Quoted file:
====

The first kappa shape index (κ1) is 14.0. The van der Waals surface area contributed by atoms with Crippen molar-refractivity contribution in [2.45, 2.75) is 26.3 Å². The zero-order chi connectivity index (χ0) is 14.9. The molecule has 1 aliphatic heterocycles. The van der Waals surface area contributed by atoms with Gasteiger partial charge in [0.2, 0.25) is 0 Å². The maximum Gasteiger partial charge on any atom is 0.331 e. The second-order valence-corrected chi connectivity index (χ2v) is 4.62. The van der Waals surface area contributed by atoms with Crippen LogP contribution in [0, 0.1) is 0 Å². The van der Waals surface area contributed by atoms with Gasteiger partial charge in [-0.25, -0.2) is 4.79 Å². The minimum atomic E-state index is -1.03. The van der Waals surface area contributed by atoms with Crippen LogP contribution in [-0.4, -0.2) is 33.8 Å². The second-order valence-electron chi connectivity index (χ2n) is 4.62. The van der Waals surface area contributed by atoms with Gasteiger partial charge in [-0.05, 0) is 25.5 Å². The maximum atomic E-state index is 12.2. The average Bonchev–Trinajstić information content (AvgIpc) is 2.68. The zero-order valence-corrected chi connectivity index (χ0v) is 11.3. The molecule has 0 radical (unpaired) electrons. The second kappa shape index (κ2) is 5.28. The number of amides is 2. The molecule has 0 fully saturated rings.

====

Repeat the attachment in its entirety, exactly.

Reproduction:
The first kappa shape index (κ1) is 14.0. The van der Waals surface area contributed by atoms with Crippen molar-refractivity contribution in [2.45, 2.75) is 26.3 Å². The zero-order chi connectivity index (χ0) is 14.9. The molecule has 1 aliphatic heterocycles. The van der Waals surface area contributed by atoms with Gasteiger partial charge in [0.2, 0.25) is 0 Å². The maximum Gasteiger partial charge on any atom is 0.331 e. The second-order valence-corrected chi connectivity index (χ2v) is 4.62. The van der Waals surface area contributed by atoms with Crippen LogP contribution in [0, 0.1) is 0 Å². The van der Waals surface area contributed by atoms with Gasteiger partial charge in [-0.25, -0.2) is 4.79 Å². The minimum atomic E-state index is -1.03. The van der Waals surface area contributed by atoms with Crippen LogP contribution in [-0.4, -0.2) is 33.8 Å². The second-order valence-electron chi connectivity index (χ2n) is 4.62. The van der Waals surface area contributed by atoms with Gasteiger partial charge in [-0.05, 0) is 25.5 Å². The maximum atomic E-state index is 12.2. The average Bonchev–Trinajstić information content (AvgIpc) is 2.68. The zero-order valence-corrected chi connectivity index (χ0v) is 11.3. The molecule has 0 radical (unpaired) electrons. The second kappa shape index (κ2) is 5.28. The number of amides is 2. The molecule has 0 fully saturated rings.